Health Research Program

Health Research Program

Partnering with the best in health and education

We partner with the leading health and educational institutions to explore and study problems that concern our culture the most.

We have collaborated with Northwestern University’s Feinberg School of Medicine to teach the South Asian community how to make important dietary changes, engage in an active lifestyle, reduce stress, and lose weight to reduce or prevent their chances of stroke and/or heart attacks We also partner with the Asian Health Coalition on two projects.

The first is the Pink Pashmina project which offers free breast cancer screenings and mammograms to South Asian woman. The second is to provide our community with free screening and testing for Hepatitis B.

The ongoing program’s objective is to enable seniors to break mental and societal barriers regarding mental health; develop the ability to acknowledge symptoms and take professional help in overcoming issues like depression.  The program aims to steer their lives in a more positive direction during these pandemic times.

Awareness sessions: MAFS brought on board leading psychiatrists- Dr. Shastri Swaminathan, Dr. Viji Susarla and Dr. Tapan Parikh to conduct talk sessions on mental health via zoom. These sessions were very valuable in spreading awareness about common mental health problems, their symptoms, and importance of seeking professional help.

Mental health screening:   MAFS has collaborated with Dr. Viji Susarla to conduct a basic mental health screening/testing for depression and anxiety amongst seniors. The tool used are questionnaires translated in Hindi and Gujarati for easy comprehension and accuracy of responses. Based on the assessment results, MAFS will recommend resources to the needy clients for further consultation and treatment.
South Asians are underrepresented in heart disease prevention research even though they have a very high risk compared to other ethnic groups in the U.S. The primary research goal of the study is to understand the best ways to lower heart disease risk in South Asians. MAFS has been a partner with Northwestern University with this heart health study, SAHELI, to help raise awareness of CVD, and to improve cardiovascular health among the South Asian Population living in the U.S. since 2012. MAFS has collaborated with NU on various other health research studies since 2005. Persons who are between the ages of 18 to 65 interested in the study are tested initially, after six and twelve months for A1c, Lipid including Total Cholesterol, LDL, HDL, and Triglycerides. A screening for BMI, BP, and anthropometry for the cuff, waist, and hip are done as well. After the screening is conducted, they are counseled for their readings as to what is normal and borderline range, and if they are at high risk. The intervention group attend 16 health education and exercise classes, and 4 booster classes which are optional. On the other hand, health education material is sent to the control group at their homes. Most participants experience success with their own CVD goals such as Weight Reduction, BP, Cholesterol, and/or Sugar. So far 175 participants have benefited and experienced a positive difference in their overall health as well from this exceptional research study conducted at MAFS. This year alone we had 93 participants actively enrolled in SAHELI at MAFS and the numbers are growing as South Asian population is becoming more aware of their heart health. For enrollment and further information, please call our Chicago office at 773-465-3105. The long-term goal of this research is to determine if a culturally targeted, primary prevention lifestyle intervention provided to South Asian immigrants in a community-based setting is sustainable as far as physical activity which entails cardiovascular and resistance training, healthy dietary behaviors, stress management techniques; thus, achieving the ultimate outcome of preventing and delaying heart disease.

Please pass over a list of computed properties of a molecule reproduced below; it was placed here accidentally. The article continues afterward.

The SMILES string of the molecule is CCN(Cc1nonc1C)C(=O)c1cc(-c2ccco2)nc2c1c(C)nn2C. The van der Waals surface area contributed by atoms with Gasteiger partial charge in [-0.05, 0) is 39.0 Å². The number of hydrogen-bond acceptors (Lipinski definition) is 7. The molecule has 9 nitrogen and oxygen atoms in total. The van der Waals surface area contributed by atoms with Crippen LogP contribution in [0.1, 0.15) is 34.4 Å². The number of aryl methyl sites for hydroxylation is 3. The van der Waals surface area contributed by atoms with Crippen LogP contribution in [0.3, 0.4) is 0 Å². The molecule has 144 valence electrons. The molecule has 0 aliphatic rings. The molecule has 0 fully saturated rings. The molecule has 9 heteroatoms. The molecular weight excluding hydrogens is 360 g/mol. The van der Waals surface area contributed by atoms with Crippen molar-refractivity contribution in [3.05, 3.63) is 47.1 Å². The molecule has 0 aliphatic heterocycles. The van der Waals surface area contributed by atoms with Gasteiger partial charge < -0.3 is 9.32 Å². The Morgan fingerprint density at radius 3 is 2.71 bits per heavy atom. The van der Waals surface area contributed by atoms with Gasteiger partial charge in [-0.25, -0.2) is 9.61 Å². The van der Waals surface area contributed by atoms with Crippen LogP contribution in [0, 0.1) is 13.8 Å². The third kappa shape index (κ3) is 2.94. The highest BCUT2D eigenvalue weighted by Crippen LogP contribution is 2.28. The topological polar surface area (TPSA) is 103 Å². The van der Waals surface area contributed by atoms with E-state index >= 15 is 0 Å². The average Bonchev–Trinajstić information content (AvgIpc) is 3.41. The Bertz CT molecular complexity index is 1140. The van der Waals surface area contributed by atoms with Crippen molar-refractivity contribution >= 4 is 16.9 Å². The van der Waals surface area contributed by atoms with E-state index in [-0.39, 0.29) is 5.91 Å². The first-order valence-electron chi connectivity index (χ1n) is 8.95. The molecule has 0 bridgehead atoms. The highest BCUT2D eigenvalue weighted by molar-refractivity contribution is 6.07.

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A Multilevel Physical Activity Intervention for South Asian Women and Girls The confluence of immigration, culture, and gender create distinct barriers to physical activity 16-WEEK INTERVENTION 160 South Asian mothers with sedentary lifestyles and daughters approximately (11-16 years of age) dyads were recruited starting April 2019 at MAFS. It will be conducted via a 2-arm randomized design, a 16-week intervention with Dyadic counseling, peer discussion groups, group exercise, and family walking groups, in comparison with a wait-list control which will receive brief education. Mothers’ point-of-care will be A1c and may be lipid profile as well as BMI, BP, and anthropometry, and daughters point-of-care will be BMI and BP with a maximum of 4 assessments with reimbursement of gift cards. Outcomes expected: walking/running and sedentary time; CVD risk factors in mothers (improvement in waist circumference, weight, blood pressure, hemoglobin A1c, lipids).Learn More
Research Study, University of Illinois, Urbana Champaign
Starting January 2021, MAFS will be partnering with the University of Illinois at Urbana Champaign on a research study. The goal is to understand the role that family caregivers of older South Asian immigrants may have as “sociocultural navigators” with the health care system, including their experiences, challenges, and concerns. We will recruit participants and the research findings will identify the issues and needs of family caregivers of the older immigrants our organization serves. It may also positively impact the policies and practices around health care delivery for older immigrants for whom effective care may require the participation of family caregivers.

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